You really need two mics to do justice to a piano.
Your budget is cripplingly low to try to achieve this with any hope of quality.
Dynamic mics are really no good for piano, they're not fast enough, so straight away you're into phantom-powered condenser territory.
The thing about piano making techniques is there are as many as there are sound engineers. No one is 'better' than any other, but as you're going to be on a fairly limited setup - do you even have access to large mic stands or just regular 5ft with a 3ft boom arm? - let's forget any ambient configurations & go for a couple of simple close-mic options.
Small diaphragm omnis close to the hammers will really bring out the attack; spreading them maybe 2-3ft apart will give your stereo spread.
Large diaphragm cardioids can be used, but need to be further away; often set one left, near the hammers, 2ft in & 2ft or more up. The other at the sweet spot in the 'bow' of the body. Both pointing slightly towards centre.
Of course, if you don't know the mics, the room or the piano, there's a lot of room for experiment in either of those setups.
Personally I love a pair of B&K [DPA] omnis for the first config & either a pair of AKG 414s or Neumann U87s for the cardioids - however that's somewhere between 2 and 5 grand's worth of mic, so they're right out of the ball-park.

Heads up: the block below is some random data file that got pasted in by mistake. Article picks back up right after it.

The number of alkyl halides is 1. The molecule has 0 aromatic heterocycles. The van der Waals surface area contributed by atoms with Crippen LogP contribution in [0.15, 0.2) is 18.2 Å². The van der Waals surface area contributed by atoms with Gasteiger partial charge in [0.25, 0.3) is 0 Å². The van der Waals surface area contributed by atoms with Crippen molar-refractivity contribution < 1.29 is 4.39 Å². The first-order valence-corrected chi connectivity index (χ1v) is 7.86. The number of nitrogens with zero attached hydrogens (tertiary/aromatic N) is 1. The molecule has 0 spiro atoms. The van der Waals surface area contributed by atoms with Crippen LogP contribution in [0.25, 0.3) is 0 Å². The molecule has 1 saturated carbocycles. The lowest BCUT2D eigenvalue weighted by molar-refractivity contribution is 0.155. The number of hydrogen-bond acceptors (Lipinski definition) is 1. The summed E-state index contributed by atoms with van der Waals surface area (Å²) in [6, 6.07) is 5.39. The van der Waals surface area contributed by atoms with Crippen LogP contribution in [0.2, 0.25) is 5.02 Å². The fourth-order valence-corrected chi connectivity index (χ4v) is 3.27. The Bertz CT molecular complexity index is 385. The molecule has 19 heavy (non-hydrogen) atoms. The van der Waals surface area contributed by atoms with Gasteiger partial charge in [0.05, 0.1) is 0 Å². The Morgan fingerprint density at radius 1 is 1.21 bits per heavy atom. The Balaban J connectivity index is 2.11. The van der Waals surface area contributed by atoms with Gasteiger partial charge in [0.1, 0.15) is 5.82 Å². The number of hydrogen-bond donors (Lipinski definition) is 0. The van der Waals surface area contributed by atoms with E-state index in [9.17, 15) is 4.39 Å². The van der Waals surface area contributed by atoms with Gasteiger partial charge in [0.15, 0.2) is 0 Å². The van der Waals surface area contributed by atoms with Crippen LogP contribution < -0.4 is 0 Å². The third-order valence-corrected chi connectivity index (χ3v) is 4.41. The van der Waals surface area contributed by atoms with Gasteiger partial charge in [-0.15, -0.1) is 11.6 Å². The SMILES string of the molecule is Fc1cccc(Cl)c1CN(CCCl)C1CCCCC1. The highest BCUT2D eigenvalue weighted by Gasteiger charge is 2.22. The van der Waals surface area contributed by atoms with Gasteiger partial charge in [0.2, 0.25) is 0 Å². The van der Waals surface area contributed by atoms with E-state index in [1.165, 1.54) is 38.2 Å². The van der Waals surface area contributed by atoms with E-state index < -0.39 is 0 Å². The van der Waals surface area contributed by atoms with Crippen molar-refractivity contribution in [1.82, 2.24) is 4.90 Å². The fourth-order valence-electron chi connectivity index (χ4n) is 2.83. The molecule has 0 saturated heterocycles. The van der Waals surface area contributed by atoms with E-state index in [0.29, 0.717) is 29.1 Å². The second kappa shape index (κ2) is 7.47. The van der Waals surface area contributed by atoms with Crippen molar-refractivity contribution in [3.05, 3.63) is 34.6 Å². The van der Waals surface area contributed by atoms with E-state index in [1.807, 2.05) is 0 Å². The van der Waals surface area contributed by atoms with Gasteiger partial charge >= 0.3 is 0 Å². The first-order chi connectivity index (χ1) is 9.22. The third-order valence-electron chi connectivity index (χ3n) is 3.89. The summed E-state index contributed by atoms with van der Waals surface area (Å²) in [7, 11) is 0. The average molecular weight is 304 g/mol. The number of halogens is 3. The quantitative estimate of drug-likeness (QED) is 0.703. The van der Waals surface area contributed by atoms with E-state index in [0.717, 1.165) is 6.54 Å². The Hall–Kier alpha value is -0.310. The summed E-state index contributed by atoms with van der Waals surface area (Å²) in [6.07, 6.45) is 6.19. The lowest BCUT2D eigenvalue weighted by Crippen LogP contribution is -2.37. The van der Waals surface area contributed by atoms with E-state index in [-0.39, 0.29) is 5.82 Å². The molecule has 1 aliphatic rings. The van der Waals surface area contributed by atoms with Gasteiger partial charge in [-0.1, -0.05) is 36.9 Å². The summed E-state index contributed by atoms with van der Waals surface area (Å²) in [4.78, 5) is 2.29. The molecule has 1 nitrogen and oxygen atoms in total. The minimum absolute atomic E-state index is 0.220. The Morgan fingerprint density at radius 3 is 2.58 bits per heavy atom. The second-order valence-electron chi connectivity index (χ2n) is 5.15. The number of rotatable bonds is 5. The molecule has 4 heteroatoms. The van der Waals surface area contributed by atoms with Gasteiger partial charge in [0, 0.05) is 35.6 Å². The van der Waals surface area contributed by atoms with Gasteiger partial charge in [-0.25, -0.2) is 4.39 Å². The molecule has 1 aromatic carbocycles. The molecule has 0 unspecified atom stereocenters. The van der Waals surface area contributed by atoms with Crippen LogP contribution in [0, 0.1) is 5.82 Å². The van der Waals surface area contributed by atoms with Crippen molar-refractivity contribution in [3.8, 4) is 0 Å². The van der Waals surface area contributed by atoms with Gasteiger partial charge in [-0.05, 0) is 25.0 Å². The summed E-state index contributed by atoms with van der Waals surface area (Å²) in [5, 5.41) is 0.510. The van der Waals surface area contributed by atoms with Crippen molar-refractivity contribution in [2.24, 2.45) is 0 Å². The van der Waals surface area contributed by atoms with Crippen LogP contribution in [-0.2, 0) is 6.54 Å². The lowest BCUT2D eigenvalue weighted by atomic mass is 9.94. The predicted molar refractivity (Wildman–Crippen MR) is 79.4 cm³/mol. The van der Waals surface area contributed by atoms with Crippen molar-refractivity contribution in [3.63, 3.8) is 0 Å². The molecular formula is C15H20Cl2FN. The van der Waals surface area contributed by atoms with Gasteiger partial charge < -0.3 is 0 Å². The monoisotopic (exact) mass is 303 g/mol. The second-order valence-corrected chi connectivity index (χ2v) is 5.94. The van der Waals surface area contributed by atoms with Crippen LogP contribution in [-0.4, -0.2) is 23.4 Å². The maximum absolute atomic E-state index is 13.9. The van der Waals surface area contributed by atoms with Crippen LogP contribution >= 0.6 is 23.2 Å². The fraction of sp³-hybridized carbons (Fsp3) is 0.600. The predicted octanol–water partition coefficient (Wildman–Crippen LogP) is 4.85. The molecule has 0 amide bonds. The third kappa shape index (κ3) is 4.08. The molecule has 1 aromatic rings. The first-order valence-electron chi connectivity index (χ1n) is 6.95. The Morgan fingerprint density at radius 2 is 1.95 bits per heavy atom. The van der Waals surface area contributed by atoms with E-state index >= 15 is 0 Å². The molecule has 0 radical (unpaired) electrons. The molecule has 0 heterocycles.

However, before you even start considering mics, you need a USB audio interface, capable of taking two mics simultaneously & with phantom power. This is going to set you back at least $70, leaving you $30 for the mics.
You can get a pair of 'large diaphragm cardioid condensers' for 30 bucks, but they're not going to be great.
I've experimented with the cheapest of the cheap, the BM-800 on vocals - & tbh, I've heard worse, but they'll win no prizes. I've never tried them on anything with such a high SPL as a piano.
I guess by now you've probably figured there is no cheap way out for this type of recording. Maybe you could rent a pair of decent mics for a couple of days, & a phantom power USB interface to go with them... but maybe it will come out more expensive than just hiring the venue's built-in system, which will presumably also come with an experienced engineer to handle it all - & presumably his fee is going to be the larger part of that cost. Piano miking is not something to try learn in a day, especially when you've a performance to think about.
 Made in China, zero quality control, apparently no two sound alike. You can find them under many different 'manufacturer' names on eBay, Amazon etc for 15 bucks each.